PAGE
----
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How Bisnode Changed Their Entire Organization by Adopting an Account Experience Program

Blog by Ian Luck
November 16, 2022
Quick Stats
  • 3X NPS increase in 3 years using Account Experience
  • 6x Response rate increase
  • Global rollout across 16 countries
  • Complete culture change
  • Recently acquired by Dun and Bradstreet

Imagine trying to roll out a new NPS® program across a global organization. Multiple countries, multiple languages, and very different customer bases.

Well, that's exactly what Bisnode did when they approached CustomerGauge. Previously, they were very focused on their yearly relational survey, and, like most companies, they were using it as a market research tool. They were operating in 19 markets across Europe and NPS was simply a score they could tout, not driving any real difference at the company. Each country would compete with each other for the highest NPS, but it drove people to try and game the system for higher scores and didn't help drive the business forward. That is, until, they embraced Account Experience fully and changed their whole outlook on their program.

When we first met with Bisnode we helped them transition the goal of the program from a high NPS score to closing the loop and really changing the experience of the customer for the better. Once they started doing that, they instantly saw the positive feedback coming in.

BUT, they still had some hurdles they had to overcome!

The first hurdle was gaining internal buy-in. If you've ever tried implementing a customer experience program, you can probably relate to this. While Account Experience directly correlates to revenue, most experience programs can't, so it's natural for the C-Suite and other managers to be skeptical. Bisnode dealt with this skepticism by educating the team. The beauty of NPS and Account Experience is that it is a simple process that doesn't require a team of analysts to interpret and make decisions from. All levels of the organization can take part, see the benefit and act to make the organization better.

The training included a breakdown of the scoring system. Because NPS is universal, it is very easy for everyone to understand, but they needed to be educated on what the numbers actually meant. The company was used to CSATs, so it was important to make sure that everyone understood that 9s and 10s are not a measure of satisfaction, but customer loyalty. 7s and 8s can still be satisfied with the product or service, but not recommend you to a friend or colleague. While satisfaction is important, the goal behind NPS (and Account Experience) is to get customers to refer you and tie that referral to revenue.

Maryann Molgaard, Group Customer Engagement Manager at Bisnode stated;

"The outcome of our NPS work should be to reduce churn. It is important not to lean back and think that everything is ok, because of a belief that in some cultures 7 and 8 is as good as it gets. I usually contact the Account Manager to find out what happened, when I can see a customer moving from passive (7 or 8) to promotor (9 or 10), to find out what happened, in order to have a catalog of great stories to tell. Often, there has been a positive dialogue with the customer, where we involved some specialists, and we were able to deliver something to cover the customers’ needs to grow their business. This effort eventually led to the outstanding score of 10."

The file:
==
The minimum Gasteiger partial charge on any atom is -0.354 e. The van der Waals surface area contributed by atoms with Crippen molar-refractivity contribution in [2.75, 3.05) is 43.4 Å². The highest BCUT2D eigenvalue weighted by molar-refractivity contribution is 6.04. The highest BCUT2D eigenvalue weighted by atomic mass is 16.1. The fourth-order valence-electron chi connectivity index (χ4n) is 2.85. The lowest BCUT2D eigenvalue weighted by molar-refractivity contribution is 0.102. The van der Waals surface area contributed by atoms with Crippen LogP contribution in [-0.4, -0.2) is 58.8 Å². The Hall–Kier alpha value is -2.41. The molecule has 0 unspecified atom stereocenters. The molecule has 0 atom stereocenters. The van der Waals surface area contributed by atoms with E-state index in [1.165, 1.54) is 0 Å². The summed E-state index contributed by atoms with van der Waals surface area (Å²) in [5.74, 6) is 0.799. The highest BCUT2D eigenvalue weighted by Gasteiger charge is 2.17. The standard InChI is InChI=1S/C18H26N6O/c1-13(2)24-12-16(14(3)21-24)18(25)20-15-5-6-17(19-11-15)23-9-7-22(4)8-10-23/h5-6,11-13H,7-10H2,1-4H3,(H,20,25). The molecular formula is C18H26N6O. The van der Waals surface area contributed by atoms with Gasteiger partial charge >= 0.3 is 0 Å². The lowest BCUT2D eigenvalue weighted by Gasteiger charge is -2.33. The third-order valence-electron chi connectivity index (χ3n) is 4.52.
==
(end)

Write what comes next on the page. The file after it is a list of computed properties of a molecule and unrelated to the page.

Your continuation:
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Want to learn more about how Account Experience can help you reduce churn? Watch the video below or click this link to see it live.

Next, it was time to demonstrate the value of real-time feedback. When customers receive a survey, the open text asks why the respondent would/wouldn't refer Bisnode. The results shocked account managers across the board. When AEs were asked what they thought the main driver of a 9 or 10 was, the overwhelming response was the monetary value of Bisnode. What they learned, however, was a whole lot different. The team found through their surveying that customers were much less sensitive to price and much more willing to promote the company on the products and services that were offered and the value that it brought to their business. This allowed the sales team to be more comfortable in their transparency with pricing and equipped them to be confident in the product offering.

Maryann quoted the following after learning this information, "As a data and analytics company, the most common reason to promote us is, by far, not surprisingly, our data quality."

The final takeaway that the team at Bisnode discovered was that it's not worth gaming the system to increase your score, because at the end of the day, a score is not actionable. They welcome feedback from unhappy customers because it allows them to make changes that reduce churn and turn unhappy customers into fanatical ones.

Without this knowledge we would need to guess why customers are leaving us. Being a data and analytics company we don't base our decisions on gut feelings, but rather on objective insights from our customers. Our focus is on surveying our entire customer base, following up on all respondents, and learning from customers.

Marianne Molgaard

Using the AX playbook, Bisnode has increased their NPS from 14 to 40 and their response rate from 3% to 17% over the past three years. Not only that, but it has led to more and more champions at all levels of the organization creating a more customer-centric culture.

About the Author

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Ian Luck
Ian has been in the CX market for over a decade evangelizing best-practices and strategies for increasing the ROI of customer programs. He loves a loud guitar, a thick non-fiction book, and a beach day with his family. You can catch him around the north shore of Boston, MA.
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